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In the aftermath of this Kansas Reflector columnist’s Facebook cataclysm, a call for reality

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In the aftermath of this Kansas Reflector columnist’s Facebook cataclysm, a call for reality

May 29, 2024 | 4:33 am ET
By Dave Kendall
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In the aftermath of this Kansas Reflector columnist’s Facebook cataclysm, a call for reality
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One of the windows that greeted contributor Dave Kendall after Facebook removed all content from Kansas Reflector last month. (Dave Kendall)

The last time I wrote a piece for this publication, something quite unusual happened.

As I was browsing Facebook one morning, I started receiving notices that my posts were being removed, with this explanation: “It looks like you tried to gather sensitive information, or shared malicious software.”

“I’m being banished!” I thought to myself. “I’m being tossed off this platform.”

I’ve never been chastised in such fashion, and it felt quite unsettling to see such notices appear one after another in rapid succession.

I was, of course, not the only one experiencing this. You may have been puzzled or alarmed to receive such messages yourself.

For me, however, it did seem to be an act of personal retribution. After all, I had just written a piece for Kansas Reflector that questioned the policies enacted by this monolithic social media platform.

But it wasn’t what I considered to be an overly harsh critique, even though I did reference the faceless nature of the communications provided by the organization itself. I really just wanted to express my dissatisfaction with the “shadowbanning” technique used to sideline conversations that address substantive issues such as climate change.

I did not expect to trigger a cascading avalanche of removal notices ostensibly tied to cybersecurity threats, much less the removal of all content linking to Kansas Reflector.

Editor and Publisher, a trade magazine identifying itself as “The Authoritative Voice of #NewsMedia Since 1884,” invited Kansas Reflector editor-in-chief Sherman Smith on to its podcast to talk about what happened with its publisher, Mike Blinder.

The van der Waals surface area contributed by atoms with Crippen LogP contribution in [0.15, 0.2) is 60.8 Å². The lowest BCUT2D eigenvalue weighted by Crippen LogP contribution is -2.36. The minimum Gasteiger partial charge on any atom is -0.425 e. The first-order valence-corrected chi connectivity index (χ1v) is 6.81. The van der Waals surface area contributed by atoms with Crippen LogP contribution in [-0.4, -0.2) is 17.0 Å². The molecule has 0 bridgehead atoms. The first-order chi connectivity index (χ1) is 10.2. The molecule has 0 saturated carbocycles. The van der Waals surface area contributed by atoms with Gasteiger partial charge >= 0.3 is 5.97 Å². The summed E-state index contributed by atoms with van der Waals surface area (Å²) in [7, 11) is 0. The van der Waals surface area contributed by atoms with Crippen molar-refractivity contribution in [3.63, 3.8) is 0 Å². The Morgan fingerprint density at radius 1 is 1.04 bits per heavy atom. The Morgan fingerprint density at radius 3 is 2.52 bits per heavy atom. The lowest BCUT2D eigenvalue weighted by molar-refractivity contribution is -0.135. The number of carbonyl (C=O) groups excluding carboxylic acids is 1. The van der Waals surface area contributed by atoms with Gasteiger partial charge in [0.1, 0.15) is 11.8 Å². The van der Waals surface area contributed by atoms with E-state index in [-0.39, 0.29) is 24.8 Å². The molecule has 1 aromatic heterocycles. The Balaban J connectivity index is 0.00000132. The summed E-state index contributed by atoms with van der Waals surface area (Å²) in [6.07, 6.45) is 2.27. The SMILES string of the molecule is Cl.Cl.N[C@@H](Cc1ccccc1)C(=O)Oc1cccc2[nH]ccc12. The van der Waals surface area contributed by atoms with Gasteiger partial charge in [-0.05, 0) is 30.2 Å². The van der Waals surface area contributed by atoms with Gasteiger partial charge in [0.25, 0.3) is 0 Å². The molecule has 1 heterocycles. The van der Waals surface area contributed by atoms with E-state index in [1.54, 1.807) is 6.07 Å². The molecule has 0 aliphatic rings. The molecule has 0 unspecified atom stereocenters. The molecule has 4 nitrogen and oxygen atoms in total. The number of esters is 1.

“I was at a cybersecurity conference at the University of Kansas listening to the FBI director talking about very real cybersecurity threats when suddenly Facebook declared that we WERE a cybersecurity threat,” Smith explained.

“How did you tell your audience what was going on?” Binder asked.

“We were just trying to tell our audience what we knew at that time, which is simply we tried to post this article, Facebook took everything down, and Facebook was not telling us why this happened or how it happened or anything at all,” Smith said. “We actually had no correspondence from Facebook for close to seven hours that day.”

The editorial board of The Kansas City Star weighed in: “Big Tech is terribly opaque. Unilateral deletions like The Reflector’s aren’t uncommon, and good luck finding someone who can help you out when something nonsensical happens.”

This assessment was corroborated by Dion Lefler of The Wichita Eagle: “Their corporate phone number is a we-don’t-give-a-bleep recording that hangs up on you after two repeats. And their so-called media relations department is where press emails go to die.”

A Kansas audience gathers for the screening of "Hot Times in the Heartland" at All Saints Hall at Grace Cathedral in Topeka.
A Kansas audience gathers for the screening of “Hot Times in the Heartland” at All Saints Hall at Grace Cathedral in Topeka. (Dave Kendall)